Start planning now by building monthly can projections for 2021. 

How many will you need in the colder months?
How many will you need come next summer?
What happens when draught comes back at 25%? 50%?

You should be asking all these questions right now. 

Once you have the number on paper, reach out to your can supplier and share the findings with them. 

Will they be able to supply you?
Should you be talking to other suppliers?
Should you be talking to an international supplier?

Another question to be asking the supplier is: 

When do they expect the biggest bottleneck in 2021? 

The steps for hunting cans is straightforward:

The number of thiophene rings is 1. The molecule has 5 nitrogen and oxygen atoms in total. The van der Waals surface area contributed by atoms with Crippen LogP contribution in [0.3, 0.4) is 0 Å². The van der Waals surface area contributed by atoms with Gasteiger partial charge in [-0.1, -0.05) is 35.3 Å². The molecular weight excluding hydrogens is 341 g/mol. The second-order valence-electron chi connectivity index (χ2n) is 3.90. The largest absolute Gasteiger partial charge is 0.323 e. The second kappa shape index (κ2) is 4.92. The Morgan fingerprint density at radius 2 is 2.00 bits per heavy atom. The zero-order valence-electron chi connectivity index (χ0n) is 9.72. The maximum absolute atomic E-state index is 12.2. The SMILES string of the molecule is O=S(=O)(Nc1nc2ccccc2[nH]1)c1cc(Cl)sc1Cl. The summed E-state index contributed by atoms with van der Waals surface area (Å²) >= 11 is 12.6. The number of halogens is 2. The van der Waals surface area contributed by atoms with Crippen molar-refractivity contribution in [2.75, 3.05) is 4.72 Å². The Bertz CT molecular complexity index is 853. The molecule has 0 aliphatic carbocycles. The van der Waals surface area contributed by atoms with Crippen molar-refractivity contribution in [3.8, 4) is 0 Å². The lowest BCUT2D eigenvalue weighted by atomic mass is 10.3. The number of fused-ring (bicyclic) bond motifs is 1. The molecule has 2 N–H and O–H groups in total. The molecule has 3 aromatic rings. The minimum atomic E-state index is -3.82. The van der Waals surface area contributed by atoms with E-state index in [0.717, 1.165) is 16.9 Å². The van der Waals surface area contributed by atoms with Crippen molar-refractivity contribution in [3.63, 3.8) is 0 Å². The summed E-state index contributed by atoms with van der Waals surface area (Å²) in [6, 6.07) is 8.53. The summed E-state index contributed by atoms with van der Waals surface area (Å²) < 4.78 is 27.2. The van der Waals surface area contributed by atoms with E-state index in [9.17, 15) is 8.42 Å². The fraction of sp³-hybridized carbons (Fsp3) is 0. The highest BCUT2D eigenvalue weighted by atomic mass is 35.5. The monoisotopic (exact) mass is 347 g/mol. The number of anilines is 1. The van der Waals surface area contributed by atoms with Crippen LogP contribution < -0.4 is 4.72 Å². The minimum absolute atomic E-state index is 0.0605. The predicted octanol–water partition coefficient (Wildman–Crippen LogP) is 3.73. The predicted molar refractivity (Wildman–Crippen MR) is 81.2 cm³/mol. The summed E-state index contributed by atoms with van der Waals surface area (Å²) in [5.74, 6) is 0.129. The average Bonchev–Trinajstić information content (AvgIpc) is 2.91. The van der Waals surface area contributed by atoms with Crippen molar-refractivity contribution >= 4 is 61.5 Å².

1. Gather the intel.
  2. Track and communicate with sources.
  3. If the lead goes dry, engage with more sources.
  4. Get the aluminum. 

When you hear the word “source”, you may be interpreting that word for its literal meaning. 

A hunter will leave all options on the table. For smaller breweries a source may be a larger brewery. 

And also remember, a hunter is always thinking about where the next meal is coming from, even when they’ve bagged a nice kill.

With inventory shortages across industries we need to be…

  • Thinking 5 steps ahead.
  • Keeping our eyes on the horizon.
  • Always asking “what’s the bottleneck?”

It’s a damn shame when you’ve overcome all of the obstacles to get your business turning over like it should be again… only to run into a brick wall on cans, or labels, or etc etc…

Get out there and get ahead of it.